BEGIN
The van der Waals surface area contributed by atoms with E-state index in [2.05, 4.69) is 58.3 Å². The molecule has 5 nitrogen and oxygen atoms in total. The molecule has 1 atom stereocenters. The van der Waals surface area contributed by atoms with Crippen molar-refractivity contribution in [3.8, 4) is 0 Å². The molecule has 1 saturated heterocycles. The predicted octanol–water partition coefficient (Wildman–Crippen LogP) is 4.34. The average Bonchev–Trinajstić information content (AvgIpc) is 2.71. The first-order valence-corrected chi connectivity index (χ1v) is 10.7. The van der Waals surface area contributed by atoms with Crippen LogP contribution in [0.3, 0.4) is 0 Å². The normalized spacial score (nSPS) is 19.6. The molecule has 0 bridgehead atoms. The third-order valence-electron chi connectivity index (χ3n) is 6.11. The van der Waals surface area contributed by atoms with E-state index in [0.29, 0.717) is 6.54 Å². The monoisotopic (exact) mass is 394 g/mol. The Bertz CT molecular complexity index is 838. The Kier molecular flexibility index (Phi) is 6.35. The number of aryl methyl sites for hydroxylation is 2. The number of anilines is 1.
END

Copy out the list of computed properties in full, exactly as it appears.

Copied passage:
The van der Waals surface area contributed by atoms with E-state index in [2.05, 4.69) is 58.3 Å². The molecule has 5 nitrogen and oxygen atoms in total. The molecule has 1 atom stereocenters. The van der Waals surface area contributed by atoms with Crippen molar-refractivity contribution in [3.8, 4) is 0 Å². The molecule has 1 saturated heterocycles. The predicted octanol–water partition coefficient (Wildman–Crippen LogP) is 4.34. The average Bonchev–Trinajstić information content (AvgIpc) is 2.71. The first-order valence-corrected chi connectivity index (χ1v) is 10.7. The van der Waals surface area contributed by atoms with Crippen LogP contribution in [0.3, 0.4) is 0 Å². The normalized spacial score (nSPS) is 19.6. The molecule has 0 bridgehead atoms. The third-order valence-electron chi connectivity index (χ3n) is 6.11. The van der Waals surface area contributed by atoms with E-state index in [0.29, 0.717) is 6.54 Å². The monoisotopic (exact) mass is 394 g/mol. The Bertz CT molecular complexity index is 838. The Kier molecular flexibility index (Phi) is 6.35. The number of aryl methyl sites for hydroxylation is 2. The number of anilines is 1.